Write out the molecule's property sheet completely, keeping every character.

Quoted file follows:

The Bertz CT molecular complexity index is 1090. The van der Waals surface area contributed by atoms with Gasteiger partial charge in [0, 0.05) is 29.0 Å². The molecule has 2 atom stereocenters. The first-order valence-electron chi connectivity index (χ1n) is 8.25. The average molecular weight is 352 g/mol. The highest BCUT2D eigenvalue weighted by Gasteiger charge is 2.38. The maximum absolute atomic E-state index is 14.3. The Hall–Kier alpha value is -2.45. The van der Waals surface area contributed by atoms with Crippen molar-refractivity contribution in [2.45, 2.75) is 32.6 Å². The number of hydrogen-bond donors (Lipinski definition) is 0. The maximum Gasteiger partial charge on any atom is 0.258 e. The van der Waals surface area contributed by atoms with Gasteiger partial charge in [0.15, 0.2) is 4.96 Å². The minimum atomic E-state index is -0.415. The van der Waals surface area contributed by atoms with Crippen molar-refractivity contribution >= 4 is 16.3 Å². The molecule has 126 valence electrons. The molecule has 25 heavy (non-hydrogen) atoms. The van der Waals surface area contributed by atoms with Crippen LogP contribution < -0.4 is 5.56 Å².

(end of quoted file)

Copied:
The Bertz CT molecular complexity index is 1090. The van der Waals surface area contributed by atoms with Gasteiger partial charge in [0, 0.05) is 29.0 Å². The molecule has 2 atom stereocenters. The first-order valence-electron chi connectivity index (χ1n) is 8.25. The average molecular weight is 352 g/mol. The highest BCUT2D eigenvalue weighted by Gasteiger charge is 2.38. The maximum absolute atomic E-state index is 14.3. The Hall–Kier alpha value is -2.45. The van der Waals surface area contributed by atoms with Crippen molar-refractivity contribution in [2.45, 2.75) is 32.6 Å². The number of hydrogen-bond donors (Lipinski definition) is 0. The maximum Gasteiger partial charge on any atom is 0.258 e. The van der Waals surface area contributed by atoms with Gasteiger partial charge in [0.15, 0.2) is 4.96 Å². The minimum atomic E-state index is -0.415. The van der Waals surface area contributed by atoms with Crippen molar-refractivity contribution >= 4 is 16.3 Å². The molecule has 126 valence electrons. The molecule has 25 heavy (non-hydrogen) atoms. The van der Waals surface area contributed by atoms with Crippen LogP contribution < -0.4 is 5.56 Å².